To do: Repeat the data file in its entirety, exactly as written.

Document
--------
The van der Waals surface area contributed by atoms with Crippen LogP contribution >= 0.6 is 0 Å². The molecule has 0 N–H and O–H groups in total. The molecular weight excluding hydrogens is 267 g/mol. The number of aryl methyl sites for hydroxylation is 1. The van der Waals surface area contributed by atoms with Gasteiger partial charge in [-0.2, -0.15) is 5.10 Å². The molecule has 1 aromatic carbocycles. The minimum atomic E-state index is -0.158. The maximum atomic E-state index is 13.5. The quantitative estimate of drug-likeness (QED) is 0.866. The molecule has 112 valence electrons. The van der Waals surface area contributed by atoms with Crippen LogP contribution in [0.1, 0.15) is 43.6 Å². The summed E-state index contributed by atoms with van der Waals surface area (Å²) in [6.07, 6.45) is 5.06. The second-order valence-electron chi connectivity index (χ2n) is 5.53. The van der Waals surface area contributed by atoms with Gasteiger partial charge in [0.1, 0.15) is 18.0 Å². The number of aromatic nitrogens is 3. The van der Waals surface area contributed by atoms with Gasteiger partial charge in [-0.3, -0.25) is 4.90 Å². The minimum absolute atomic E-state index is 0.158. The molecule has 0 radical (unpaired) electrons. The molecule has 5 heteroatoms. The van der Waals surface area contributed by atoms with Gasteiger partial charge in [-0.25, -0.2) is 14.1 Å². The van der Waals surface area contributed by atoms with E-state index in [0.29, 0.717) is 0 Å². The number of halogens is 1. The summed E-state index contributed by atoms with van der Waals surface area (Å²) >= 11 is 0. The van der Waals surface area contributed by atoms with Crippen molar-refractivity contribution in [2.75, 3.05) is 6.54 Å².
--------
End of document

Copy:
The van der Waals surface area contributed by atoms with Crippen LogP contribution >= 0.6 is 0 Å². The molecule has 0 N–H and O–H groups in total. The molecular weight excluding hydrogens is 267 g/mol. The number of aryl methyl sites for hydroxylation is 1. The van der Waals surface area contributed by atoms with Gasteiger partial charge in [-0.2, -0.15) is 5.10 Å². The molecule has 1 aromatic carbocycles. The minimum atomic E-state index is -0.158. The maximum atomic E-state index is 13.5. The quantitative estimate of drug-likeness (QED) is 0.866. The molecule has 112 valence electrons. The van der Waals surface area contributed by atoms with Crippen LogP contribution in [0.1, 0.15) is 43.6 Å². The summed E-state index contributed by atoms with van der Waals surface area (Å²) in [6.07, 6.45) is 5.06. The second-order valence-electron chi connectivity index (χ2n) is 5.53. The van der Waals surface area contributed by atoms with Gasteiger partial charge in [0.1, 0.15) is 18.0 Å². The number of aromatic nitrogens is 3. The van der Waals surface area contributed by atoms with Gasteiger partial charge in [-0.3, -0.25) is 4.90 Å². The minimum absolute atomic E-state index is 0.158. The molecule has 0 radical (unpaired) electrons. The molecule has 5 heteroatoms. The van der Waals surface area contributed by atoms with Gasteiger partial charge in [-0.25, -0.2) is 14.1 Å². The van der Waals surface area contributed by atoms with E-state index in [0.29, 0.717) is 0 Å². The number of halogens is 1. The summed E-state index contributed by atoms with van der Waals surface area (Å²) >= 11 is 0. The van der Waals surface area contributed by atoms with Crippen molar-refractivity contribution in [2.75, 3.05) is 6.54 Å².